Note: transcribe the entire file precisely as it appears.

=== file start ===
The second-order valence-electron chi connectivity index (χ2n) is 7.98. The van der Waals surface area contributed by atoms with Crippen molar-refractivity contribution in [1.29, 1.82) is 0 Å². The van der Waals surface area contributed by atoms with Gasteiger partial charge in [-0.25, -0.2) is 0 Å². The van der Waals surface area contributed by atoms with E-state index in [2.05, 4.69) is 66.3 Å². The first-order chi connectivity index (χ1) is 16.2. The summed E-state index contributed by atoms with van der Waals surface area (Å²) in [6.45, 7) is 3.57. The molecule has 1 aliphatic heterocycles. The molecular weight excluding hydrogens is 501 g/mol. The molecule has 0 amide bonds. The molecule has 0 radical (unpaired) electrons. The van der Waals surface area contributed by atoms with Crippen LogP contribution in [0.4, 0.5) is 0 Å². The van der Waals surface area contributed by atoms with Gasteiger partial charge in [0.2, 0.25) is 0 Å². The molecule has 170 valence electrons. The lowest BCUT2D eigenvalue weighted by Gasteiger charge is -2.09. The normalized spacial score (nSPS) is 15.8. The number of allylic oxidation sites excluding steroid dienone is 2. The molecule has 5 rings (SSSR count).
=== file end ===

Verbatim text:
The second-order valence-electron chi connectivity index (χ2n) is 7.98. The van der Waals surface area contributed by atoms with Crippen molar-refractivity contribution in [1.29, 1.82) is 0 Å². The van der Waals surface area contributed by atoms with Gasteiger partial charge in [-0.25, -0.2) is 0 Å². The van der Waals surface area contributed by atoms with E-state index in [2.05, 4.69) is 66.3 Å². The first-order chi connectivity index (χ1) is 16.2. The summed E-state index contributed by atoms with van der Waals surface area (Å²) in [6.45, 7) is 3.57. The molecule has 1 aliphatic heterocycles. The molecular weight excluding hydrogens is 501 g/mol. The molecule has 0 amide bonds. The molecule has 0 radical (unpaired) electrons. The van der Waals surface area contributed by atoms with Crippen LogP contribution in [0.4, 0.5) is 0 Å². The van der Waals surface area contributed by atoms with Gasteiger partial charge in [0.2, 0.25) is 0 Å². The molecule has 170 valence electrons. The lowest BCUT2D eigenvalue weighted by Gasteiger charge is -2.09. The normalized spacial score (nSPS) is 15.8. The number of allylic oxidation sites excluding steroid dienone is 2. The molecule has 5 rings (SSSR count).